“It is extremely vital, not just for me but anyone in a vulnerable or difficult position.”
- Departments and the cuts they face:
ENVIRONMENT AND ECONOMY
Current budget – £90.8m
Cabinet member – David Nimmo Smith
Cuts proposed – £11.2m
Including a review of subsidised and free transport services which will lead to a cut of £3.2m and cuts of £1.3m to general highways maintenance.
A total of £350,000 is to be cut from recycling centres which may mean one or more of the seven of those in the county will have to close.
ADULT SOCIAL CARE
Current budget – £292.3m
Cabinet member – Judith Heathcoat
Cuts proposed – £7.1m
Including a £200,000 cut to subsidies for meals, shopping and laundry, and a £300,000 cut in support for organisations like Citizens Advice Bureau.
Savings of almost £12m in adult social care will be mitigated by a £10m grant from the Government but savings on top of that will still total £7.1m.
The report said: “Adult social care accounts for 40 per cent of our spend. We recognise that there is an ageing population which will continue to grow and pressures on this budget will continue to grow too.
“We are continuing to invest in this area and everyone with an assessed need will received support.”
CHILDREN, EDUCATION AND FAMILIES
Current budget – £98m
Cabinet member – Melinda Tilley
Cuts proposed – £6.4m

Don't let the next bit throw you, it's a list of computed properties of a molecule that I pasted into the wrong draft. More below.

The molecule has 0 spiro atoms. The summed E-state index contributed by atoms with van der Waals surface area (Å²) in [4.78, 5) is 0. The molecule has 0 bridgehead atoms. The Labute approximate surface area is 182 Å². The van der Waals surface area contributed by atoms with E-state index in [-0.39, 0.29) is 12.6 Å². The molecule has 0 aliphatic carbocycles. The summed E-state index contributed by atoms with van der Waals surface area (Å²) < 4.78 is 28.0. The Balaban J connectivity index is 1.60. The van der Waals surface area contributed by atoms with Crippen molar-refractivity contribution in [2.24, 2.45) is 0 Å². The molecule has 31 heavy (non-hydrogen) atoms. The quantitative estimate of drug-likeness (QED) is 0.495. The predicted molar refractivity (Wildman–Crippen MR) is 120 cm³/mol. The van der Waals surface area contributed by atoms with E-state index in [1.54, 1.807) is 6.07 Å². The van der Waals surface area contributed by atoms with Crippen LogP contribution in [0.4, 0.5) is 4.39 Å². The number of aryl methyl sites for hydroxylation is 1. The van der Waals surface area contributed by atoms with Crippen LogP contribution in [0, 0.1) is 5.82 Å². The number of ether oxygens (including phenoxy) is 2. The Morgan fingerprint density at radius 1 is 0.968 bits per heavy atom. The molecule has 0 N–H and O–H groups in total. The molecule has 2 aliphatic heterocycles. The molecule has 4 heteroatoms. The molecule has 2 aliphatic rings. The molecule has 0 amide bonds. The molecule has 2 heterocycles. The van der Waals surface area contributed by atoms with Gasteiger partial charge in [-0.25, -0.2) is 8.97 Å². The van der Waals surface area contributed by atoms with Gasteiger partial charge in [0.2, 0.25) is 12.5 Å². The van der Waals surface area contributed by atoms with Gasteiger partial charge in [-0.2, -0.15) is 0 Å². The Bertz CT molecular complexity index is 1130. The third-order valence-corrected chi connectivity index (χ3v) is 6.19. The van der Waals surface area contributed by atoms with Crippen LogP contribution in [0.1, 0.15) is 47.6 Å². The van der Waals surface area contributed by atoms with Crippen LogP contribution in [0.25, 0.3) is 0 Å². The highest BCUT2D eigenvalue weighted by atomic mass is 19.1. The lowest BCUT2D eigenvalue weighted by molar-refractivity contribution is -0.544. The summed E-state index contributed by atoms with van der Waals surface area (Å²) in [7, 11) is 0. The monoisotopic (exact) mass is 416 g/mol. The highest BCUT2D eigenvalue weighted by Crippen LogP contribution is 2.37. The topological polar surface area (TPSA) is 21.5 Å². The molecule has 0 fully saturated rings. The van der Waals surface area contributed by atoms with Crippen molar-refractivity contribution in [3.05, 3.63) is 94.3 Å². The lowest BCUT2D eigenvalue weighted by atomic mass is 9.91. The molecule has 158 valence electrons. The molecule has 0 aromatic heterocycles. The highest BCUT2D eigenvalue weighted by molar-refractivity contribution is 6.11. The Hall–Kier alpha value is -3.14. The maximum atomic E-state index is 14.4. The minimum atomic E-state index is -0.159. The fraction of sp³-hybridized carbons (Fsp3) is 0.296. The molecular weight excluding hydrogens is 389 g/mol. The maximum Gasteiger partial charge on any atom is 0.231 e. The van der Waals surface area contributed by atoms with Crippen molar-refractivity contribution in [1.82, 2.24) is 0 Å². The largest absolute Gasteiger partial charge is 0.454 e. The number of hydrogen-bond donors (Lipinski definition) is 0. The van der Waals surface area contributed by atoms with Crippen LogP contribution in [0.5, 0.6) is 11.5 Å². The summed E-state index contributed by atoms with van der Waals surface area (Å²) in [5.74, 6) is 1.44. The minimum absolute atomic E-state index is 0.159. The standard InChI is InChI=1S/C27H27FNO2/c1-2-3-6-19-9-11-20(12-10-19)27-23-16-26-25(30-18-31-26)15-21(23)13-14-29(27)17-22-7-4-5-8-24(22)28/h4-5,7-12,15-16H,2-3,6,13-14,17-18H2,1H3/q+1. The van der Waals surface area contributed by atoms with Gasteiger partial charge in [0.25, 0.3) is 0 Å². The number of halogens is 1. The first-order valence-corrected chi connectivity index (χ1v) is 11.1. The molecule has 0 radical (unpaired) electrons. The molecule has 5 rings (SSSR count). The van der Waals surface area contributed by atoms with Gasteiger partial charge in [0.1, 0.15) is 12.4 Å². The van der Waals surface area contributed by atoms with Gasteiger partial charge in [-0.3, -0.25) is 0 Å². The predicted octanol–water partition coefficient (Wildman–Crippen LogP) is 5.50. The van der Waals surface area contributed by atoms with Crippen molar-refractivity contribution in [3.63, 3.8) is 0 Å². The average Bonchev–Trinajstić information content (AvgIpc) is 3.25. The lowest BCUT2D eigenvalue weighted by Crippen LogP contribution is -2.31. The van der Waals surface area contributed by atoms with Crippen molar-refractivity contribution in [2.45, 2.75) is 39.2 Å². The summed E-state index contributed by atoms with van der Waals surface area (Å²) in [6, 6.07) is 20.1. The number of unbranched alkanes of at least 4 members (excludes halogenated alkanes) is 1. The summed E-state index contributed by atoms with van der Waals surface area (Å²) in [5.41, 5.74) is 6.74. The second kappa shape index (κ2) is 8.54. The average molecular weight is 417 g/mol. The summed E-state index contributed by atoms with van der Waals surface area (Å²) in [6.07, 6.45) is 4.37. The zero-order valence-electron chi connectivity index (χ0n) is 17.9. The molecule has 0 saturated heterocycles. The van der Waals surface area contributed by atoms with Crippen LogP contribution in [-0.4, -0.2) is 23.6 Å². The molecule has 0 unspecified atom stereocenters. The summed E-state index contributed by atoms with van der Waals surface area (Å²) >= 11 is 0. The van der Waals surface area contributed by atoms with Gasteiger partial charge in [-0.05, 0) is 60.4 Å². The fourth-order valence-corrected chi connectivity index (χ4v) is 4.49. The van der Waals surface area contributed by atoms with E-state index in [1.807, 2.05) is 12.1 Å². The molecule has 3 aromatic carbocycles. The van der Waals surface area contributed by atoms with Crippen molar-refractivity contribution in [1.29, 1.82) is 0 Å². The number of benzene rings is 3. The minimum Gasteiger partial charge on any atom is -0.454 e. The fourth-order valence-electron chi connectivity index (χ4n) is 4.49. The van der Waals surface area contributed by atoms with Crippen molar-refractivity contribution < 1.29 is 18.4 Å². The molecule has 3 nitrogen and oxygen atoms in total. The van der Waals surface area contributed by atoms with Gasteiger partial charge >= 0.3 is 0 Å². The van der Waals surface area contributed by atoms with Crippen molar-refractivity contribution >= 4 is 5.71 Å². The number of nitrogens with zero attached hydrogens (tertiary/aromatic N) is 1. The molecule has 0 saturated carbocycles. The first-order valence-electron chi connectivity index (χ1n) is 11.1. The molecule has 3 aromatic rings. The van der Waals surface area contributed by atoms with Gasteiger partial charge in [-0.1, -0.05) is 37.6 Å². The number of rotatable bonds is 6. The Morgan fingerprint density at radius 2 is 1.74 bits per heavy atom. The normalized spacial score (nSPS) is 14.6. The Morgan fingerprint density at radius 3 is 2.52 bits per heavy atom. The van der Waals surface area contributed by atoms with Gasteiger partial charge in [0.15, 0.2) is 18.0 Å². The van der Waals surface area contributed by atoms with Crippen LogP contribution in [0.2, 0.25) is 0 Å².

£3m must be saved across the county’s children’s centres and a further £3.1m will be saved by the children’s services department.
There will be a £1.3m cut in support for people with special educational needs and the formation of a trust for the county music service saving £362,000.
CHIEF EXECUTIVE’S OFFICE/CULTURAL SERVICES
Current budget – £9.8m
Cabient members –
Cuts proposed – £1.5m
The libraries budget will be cut by £250,000 while there will also be cuts to organisations such as Pegasus Theatre and Oxfordshire Youth Arts Partnership.
The report said: “We remain committed to our existing plan to introduce volunteers and 2014/15 will be the second of the three year library service strategy.”
FIRE AND COMMUNITY SAFETY
Current budget – £31.1m
Cabinet member – Louise Chapman
Cuts proposed – £614,000
Crewing in Banbury could change from a 24-hour shift model to a day-crewed model by 2016/17.
Full-time firefighter support to be introduced in Bicester, costing £1.2m
The report said: “Oxfordshire has not had any change in fire cover arrangements nor had any additional fire stations built in the county since 1987. Since then, there has been considerable housing growth. We will invest £1.5m over the medium term to ensure we protect our emergency response function and ensure we remain fit for purpose.”
Current budget – £26.7m
Cabinet member – Hilary Hibbert-Biles
Cuts proposed – £2.5m
Savings will be made by working more efficiently
The report said: “We intend to make savings in this service through commissioning more efficient services as contracts used to commission services are renewed.”